2022 Survey highlights from the Oxfordshire LWS Project

This year we carried out surveys of 40 existing and proposed Local Wildlife Sites in Oxfordshire. Over 4200 species records have been added to the database with some still to enter. The survey season was challenging in terms of high temperatures and identification made more difficult as vegetation crisped up with the lack of rain well before the end of the usual summer season.

Thanks to our volunteers this year’s surveys also included rare plant recording in Chilterns woodlands, invertebrate recording at Duke’s Lock Pond and Fungus Survey of Oxfordshire helped by joining us to record parkland fungi. Many thanks to all involved.

We covered a wide range of habitats including woodlands (lowland mixed deciduous woodland, lowland beech and yew woodland, and wet woodland), wetlands (eutrophic standing water, coastal and floodplain grazing marsh, lowland fen and reedbed), and grasslands (lowland calcareous grassland, lowland meadow, and lowland wood pasture and parkland).

Bicester wetland reserve is an important site for birds including overwintering species and those that require wet grassland habitat. This year’s weather has created tricky conditions for wildlife but did mean we got access to some areas of the site that would normally be underwater.

Parts of the site did retain standing water and wetland plants recorded include common reed, branched bur-reed, brooklime, common marsh bedstraw, floating sweet-grass, purple loosestrife, reed canary-grass, reed sweet-grass, reedmace, water mint and common spike-rush.  We also recorded an adult brown hairstreak investigating the dried-out pond bed.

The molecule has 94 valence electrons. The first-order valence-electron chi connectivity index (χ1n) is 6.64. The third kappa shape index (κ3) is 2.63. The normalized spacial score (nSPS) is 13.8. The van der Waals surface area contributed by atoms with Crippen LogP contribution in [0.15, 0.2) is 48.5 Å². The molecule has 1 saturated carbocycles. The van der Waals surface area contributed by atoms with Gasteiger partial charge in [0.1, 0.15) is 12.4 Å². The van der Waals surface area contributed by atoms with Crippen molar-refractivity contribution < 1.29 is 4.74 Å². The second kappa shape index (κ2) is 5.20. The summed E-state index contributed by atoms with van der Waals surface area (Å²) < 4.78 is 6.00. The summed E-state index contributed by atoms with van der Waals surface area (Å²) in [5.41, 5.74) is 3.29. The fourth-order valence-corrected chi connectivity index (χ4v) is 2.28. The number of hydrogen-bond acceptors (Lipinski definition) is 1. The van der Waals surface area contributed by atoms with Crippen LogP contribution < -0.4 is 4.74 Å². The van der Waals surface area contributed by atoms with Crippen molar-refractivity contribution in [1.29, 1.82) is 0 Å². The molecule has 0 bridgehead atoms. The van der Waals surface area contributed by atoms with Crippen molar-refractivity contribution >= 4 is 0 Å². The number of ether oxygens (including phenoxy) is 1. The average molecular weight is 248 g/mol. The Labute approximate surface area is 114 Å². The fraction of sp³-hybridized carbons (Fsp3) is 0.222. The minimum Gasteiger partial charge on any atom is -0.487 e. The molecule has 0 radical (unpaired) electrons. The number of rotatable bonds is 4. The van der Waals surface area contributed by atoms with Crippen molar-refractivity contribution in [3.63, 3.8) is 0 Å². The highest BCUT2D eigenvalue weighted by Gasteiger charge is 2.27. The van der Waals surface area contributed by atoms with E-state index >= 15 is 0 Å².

Another highlight was surveying the large area of lowland meadow at a site near Holton in South Oxfordshire. The species rich grassland here has a good range of indicators for unimproved conditions such as betony, sneezewort, common knapweed, meadowsweet, lady’s bedstraw, meadow vetchling, common bird’s-foot trefoil, ragged-robin, great burnet and pepper saxifrage.

Kingstone Coombes is grassland on a north-facing slope with two small blocks of beech woodland. It is on chalk and includes areas of lowland calcareous grassland. The sward on flatter parts of the site generally has a limited range of wildflowers and some sections of the bank are dominated by tor-grass but it also includes shorter, species rich grassland on the steeper slopes. Richer areas include many calcareous grassland forbs such as clustered bellflower, squinancywort, common restharrow, fairy flax, wild thyme, carline thistle, common centaury, common rockrose, cowslip, small scabious, yellow-wort, salad burnet, mouse-ear hawkweed and pyramidal orchid. It was very heartening to see an improvement in the condition of the grassland, with more widespread species-rich areas, compared to the last time we surveyed in 2013.

Posted: December 1, 2022